Politics of division

August 01, 2004

DIVIDE AND conquer. A time-honored tactic of generals that worked splendidly for Republicans in 1994 who broke 40 years of Democratic dominance in Congress with wedge issues such as taxes, gun control and the backlash to President Bill Clinton's ambitious plan to overhaul the nation's health care system.

GOP generals didn't stop there, however. They raised partisanship to a bold, new level on Capitol Hill. And in the nearly four years since they took over the White House as well, they have so jealously guarded the levers of power that Democrats have largely been reduced to background noise. About all they can do is jam the works in the Senate.

But there is a cost to this harsh and exclusionary style of politics, and Republicans may find the bill comes due this fall.

As the Democrats demonstrated at their national convention last week, they have been not only unified by their time in the wilderness, but mobilized and even radicalized. They still disagree among themselves on many issues, but are willing to march as one against a president and a party they see as a common enemy.

"We're mad as hell," Rep. Charles B. Rangel of New York declared as convention delegates roared approval. "This country is our country, this flag belongs to us all, and we will fight and we will win."

What's more, the burden of governing weighs ever more heavily on a party that has chosen to go it alone. There's no help in shaping policy and rounding up votes, no one to share responsibility for initiatives that don't turn out so well.

Republicans are headed into the campaign saddled not only with a disastrous misadventure in Iraq and a shaky economy but with a Congress that has done almost nothing for two years but pass a Medicare prescription drug bill that threatens to harm an immensely popular program. They have no one to blame but one another.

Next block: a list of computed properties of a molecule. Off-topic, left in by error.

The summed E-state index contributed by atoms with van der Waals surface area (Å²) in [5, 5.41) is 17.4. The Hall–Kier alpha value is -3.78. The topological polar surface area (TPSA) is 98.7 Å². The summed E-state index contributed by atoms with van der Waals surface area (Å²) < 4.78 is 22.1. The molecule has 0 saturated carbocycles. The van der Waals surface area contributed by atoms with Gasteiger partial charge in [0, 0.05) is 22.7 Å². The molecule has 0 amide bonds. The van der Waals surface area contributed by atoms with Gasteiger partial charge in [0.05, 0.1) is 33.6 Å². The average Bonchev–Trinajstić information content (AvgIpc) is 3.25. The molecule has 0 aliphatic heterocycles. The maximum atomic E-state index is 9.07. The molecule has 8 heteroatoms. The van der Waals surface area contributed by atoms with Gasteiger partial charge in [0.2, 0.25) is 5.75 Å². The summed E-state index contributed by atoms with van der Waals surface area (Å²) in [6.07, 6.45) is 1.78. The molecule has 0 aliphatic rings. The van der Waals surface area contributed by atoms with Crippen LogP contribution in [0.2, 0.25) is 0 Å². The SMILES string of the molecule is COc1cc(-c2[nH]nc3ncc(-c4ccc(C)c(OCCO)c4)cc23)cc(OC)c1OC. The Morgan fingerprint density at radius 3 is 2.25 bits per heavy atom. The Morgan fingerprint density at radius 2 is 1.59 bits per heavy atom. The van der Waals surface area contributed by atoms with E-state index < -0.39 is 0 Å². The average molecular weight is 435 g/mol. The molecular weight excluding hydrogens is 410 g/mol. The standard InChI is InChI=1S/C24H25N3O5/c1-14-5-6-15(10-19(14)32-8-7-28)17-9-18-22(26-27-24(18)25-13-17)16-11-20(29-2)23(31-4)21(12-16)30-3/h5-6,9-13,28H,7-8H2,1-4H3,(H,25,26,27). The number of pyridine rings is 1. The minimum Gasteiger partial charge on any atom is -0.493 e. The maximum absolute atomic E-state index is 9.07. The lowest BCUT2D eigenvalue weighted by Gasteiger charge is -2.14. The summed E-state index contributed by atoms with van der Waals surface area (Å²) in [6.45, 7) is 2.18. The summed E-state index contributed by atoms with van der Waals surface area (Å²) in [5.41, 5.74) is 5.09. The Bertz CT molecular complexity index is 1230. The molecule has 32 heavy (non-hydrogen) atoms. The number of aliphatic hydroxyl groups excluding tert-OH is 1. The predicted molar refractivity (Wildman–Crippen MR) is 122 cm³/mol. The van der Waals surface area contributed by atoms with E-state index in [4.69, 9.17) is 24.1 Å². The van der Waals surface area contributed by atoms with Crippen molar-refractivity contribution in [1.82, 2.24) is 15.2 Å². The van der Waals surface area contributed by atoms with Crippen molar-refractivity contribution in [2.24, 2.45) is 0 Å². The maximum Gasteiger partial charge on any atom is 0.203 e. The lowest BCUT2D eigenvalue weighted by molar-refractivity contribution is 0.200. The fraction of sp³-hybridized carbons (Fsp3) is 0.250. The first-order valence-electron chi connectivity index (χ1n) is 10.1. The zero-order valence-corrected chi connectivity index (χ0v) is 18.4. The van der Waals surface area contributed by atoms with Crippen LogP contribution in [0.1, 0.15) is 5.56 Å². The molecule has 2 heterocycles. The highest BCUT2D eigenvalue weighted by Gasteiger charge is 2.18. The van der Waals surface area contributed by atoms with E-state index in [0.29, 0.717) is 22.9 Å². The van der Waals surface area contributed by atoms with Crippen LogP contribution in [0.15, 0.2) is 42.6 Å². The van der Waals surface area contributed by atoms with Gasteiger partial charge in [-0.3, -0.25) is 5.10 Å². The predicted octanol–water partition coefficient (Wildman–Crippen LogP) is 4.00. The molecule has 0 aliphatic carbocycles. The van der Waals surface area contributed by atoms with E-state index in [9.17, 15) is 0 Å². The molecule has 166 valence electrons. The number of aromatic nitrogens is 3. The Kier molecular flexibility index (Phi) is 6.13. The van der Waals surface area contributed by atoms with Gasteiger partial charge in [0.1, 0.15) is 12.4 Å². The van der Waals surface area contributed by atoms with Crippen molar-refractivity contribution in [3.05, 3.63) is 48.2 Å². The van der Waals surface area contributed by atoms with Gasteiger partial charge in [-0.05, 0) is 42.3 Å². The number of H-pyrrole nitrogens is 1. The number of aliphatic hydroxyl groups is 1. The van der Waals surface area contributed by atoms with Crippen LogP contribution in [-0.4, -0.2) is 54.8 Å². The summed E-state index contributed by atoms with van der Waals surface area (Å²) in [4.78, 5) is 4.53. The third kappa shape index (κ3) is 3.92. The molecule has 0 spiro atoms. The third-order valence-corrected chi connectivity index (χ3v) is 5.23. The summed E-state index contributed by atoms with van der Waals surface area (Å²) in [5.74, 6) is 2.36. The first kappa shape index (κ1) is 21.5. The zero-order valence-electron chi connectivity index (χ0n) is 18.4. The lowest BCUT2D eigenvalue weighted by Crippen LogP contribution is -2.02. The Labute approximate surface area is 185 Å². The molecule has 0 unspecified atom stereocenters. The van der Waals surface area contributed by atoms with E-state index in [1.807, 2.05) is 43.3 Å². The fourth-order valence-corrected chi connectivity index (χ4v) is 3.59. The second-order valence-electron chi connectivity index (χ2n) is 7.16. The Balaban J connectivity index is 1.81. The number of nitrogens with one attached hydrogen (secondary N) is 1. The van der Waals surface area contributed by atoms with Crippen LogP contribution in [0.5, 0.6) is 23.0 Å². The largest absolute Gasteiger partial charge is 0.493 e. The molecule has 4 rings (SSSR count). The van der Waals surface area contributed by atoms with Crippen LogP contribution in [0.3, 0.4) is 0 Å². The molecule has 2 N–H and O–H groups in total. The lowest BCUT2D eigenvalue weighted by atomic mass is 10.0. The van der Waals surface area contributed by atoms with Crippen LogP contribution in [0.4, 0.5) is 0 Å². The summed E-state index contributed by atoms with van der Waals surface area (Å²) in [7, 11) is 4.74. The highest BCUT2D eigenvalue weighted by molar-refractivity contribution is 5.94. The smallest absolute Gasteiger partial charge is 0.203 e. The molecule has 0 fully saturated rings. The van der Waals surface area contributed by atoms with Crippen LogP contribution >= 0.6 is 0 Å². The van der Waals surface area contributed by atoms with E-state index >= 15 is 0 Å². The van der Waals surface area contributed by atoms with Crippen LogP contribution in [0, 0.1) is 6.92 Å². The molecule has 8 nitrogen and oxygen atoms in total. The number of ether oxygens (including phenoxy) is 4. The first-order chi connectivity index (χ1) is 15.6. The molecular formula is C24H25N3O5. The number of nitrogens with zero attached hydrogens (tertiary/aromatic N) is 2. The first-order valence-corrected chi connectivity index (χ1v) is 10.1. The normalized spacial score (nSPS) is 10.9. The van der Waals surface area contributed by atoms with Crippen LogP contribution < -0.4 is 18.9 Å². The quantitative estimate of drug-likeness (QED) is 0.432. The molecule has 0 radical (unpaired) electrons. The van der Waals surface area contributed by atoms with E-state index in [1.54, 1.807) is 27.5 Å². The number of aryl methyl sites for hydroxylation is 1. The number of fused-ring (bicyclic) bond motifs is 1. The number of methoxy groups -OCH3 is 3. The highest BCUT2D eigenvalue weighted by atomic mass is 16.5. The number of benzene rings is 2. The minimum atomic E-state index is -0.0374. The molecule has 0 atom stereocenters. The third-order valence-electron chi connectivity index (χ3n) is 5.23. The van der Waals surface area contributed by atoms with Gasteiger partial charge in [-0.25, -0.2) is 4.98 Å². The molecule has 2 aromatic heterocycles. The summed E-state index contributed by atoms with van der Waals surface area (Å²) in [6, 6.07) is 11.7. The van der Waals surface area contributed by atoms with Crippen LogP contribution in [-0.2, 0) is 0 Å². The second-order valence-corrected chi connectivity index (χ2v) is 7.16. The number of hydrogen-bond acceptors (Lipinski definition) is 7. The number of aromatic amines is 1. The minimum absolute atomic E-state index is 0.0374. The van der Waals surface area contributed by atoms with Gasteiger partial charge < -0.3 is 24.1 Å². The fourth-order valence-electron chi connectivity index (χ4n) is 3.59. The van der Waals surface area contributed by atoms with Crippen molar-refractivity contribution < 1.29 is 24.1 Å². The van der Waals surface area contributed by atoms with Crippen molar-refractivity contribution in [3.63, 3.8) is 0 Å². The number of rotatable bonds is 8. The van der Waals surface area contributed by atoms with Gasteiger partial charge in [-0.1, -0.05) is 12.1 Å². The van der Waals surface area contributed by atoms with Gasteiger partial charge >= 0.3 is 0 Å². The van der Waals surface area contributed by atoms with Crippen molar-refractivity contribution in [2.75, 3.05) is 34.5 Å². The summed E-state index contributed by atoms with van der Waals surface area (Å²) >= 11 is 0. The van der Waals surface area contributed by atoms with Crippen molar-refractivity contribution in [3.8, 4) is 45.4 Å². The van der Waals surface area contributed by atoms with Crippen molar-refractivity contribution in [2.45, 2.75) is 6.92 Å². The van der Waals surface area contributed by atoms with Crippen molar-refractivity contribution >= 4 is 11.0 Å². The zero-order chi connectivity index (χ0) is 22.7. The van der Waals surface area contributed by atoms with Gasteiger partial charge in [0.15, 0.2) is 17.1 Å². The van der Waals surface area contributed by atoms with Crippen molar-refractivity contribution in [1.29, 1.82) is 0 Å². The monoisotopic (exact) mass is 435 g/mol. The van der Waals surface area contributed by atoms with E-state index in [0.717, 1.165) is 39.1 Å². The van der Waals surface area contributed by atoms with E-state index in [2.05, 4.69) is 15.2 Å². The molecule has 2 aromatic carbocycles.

Democrats had their own experience with the arrogance of power during their 40-year reign in Congress. Committee chairmen ruled like feudal lords and Republicans were tolerated but rarely allowed in rooms where deals were made. GOP resentment at such treatment contributed to the Democrats' downfall in 1994.

It's not yet clear whether a reversal of fortunes is at hand as Democrats set off with the battle cry "11-2-1" - for the 11 seats in the House, two in the Senate and one in the Oval Office they need to return to full power. Much will depend on whether their standard-bearer, John Kerry, can make his own case so well that his party is running with the wind at its back. But the politics of division have ensured that many of the key elements for a reversal are in place.

Instead of divide and conquer, Democrats say their strategy this year is to embrace and win over those who feel alienated by the Republicans. If they succeed, Mr. Kerry and congressional leaders are promising a more cooperative approach to governing.

It's a refreshing idea, long overdue. Republicans would be wise to match the pledge.

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